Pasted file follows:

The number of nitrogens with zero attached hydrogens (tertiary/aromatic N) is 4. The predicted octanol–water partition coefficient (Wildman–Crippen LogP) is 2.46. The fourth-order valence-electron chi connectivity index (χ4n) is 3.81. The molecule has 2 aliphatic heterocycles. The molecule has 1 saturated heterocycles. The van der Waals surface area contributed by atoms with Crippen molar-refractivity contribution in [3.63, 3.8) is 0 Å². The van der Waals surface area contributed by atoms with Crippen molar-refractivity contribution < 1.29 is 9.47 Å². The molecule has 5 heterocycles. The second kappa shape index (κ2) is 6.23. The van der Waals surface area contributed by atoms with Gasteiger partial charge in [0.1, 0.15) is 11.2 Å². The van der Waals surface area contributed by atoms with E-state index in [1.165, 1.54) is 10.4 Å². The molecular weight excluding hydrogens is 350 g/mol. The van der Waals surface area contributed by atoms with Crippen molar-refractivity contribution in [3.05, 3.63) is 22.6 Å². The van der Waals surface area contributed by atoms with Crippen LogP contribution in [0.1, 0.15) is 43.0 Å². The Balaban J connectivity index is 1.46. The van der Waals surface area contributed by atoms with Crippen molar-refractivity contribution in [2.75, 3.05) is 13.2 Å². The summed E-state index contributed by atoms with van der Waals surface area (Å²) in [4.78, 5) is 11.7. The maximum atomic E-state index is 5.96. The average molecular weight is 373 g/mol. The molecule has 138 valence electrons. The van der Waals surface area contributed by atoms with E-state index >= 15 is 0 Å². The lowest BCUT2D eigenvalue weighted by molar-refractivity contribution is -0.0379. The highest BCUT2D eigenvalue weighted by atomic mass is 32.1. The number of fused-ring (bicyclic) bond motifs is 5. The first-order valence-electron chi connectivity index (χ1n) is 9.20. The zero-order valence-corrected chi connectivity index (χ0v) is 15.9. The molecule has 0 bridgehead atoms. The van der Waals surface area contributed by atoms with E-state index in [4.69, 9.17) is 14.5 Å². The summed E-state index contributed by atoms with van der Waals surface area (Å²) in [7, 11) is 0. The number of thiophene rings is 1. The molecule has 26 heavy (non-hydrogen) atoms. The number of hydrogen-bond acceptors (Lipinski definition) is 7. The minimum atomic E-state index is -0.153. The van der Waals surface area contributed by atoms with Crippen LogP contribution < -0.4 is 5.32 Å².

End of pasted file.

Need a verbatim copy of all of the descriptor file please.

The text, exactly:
The number of nitrogens with zero attached hydrogens (tertiary/aromatic N) is 4. The predicted octanol–water partition coefficient (Wildman–Crippen LogP) is 2.46. The fourth-order valence-electron chi connectivity index (χ4n) is 3.81. The molecule has 2 aliphatic heterocycles. The molecule has 1 saturated heterocycles. The van der Waals surface area contributed by atoms with Crippen molar-refractivity contribution in [3.63, 3.8) is 0 Å². The van der Waals surface area contributed by atoms with Crippen molar-refractivity contribution < 1.29 is 9.47 Å². The molecule has 5 heterocycles. The second kappa shape index (κ2) is 6.23. The van der Waals surface area contributed by atoms with Gasteiger partial charge in [0.1, 0.15) is 11.2 Å². The van der Waals surface area contributed by atoms with E-state index in [1.165, 1.54) is 10.4 Å². The molecular weight excluding hydrogens is 350 g/mol. The van der Waals surface area contributed by atoms with Crippen molar-refractivity contribution in [3.05, 3.63) is 22.6 Å². The van der Waals surface area contributed by atoms with Crippen LogP contribution in [0.1, 0.15) is 43.0 Å². The Balaban J connectivity index is 1.46. The van der Waals surface area contributed by atoms with Crippen molar-refractivity contribution in [2.75, 3.05) is 13.2 Å². The summed E-state index contributed by atoms with van der Waals surface area (Å²) in [4.78, 5) is 11.7. The maximum atomic E-state index is 5.96. The average molecular weight is 373 g/mol. The molecule has 138 valence electrons. The van der Waals surface area contributed by atoms with E-state index >= 15 is 0 Å². The lowest BCUT2D eigenvalue weighted by molar-refractivity contribution is -0.0379. The highest BCUT2D eigenvalue weighted by atomic mass is 32.1. The number of fused-ring (bicyclic) bond motifs is 5. The first-order valence-electron chi connectivity index (χ1n) is 9.20. The zero-order valence-corrected chi connectivity index (χ0v) is 15.9. The molecule has 0 bridgehead atoms. The van der Waals surface area contributed by atoms with E-state index in [4.69, 9.17) is 14.5 Å². The summed E-state index contributed by atoms with van der Waals surface area (Å²) in [7, 11) is 0. The number of thiophene rings is 1. The molecule has 26 heavy (non-hydrogen) atoms. The number of hydrogen-bond acceptors (Lipinski definition) is 7. The minimum atomic E-state index is -0.153. The van der Waals surface area contributed by atoms with Crippen LogP contribution < -0.4 is 5.32 Å².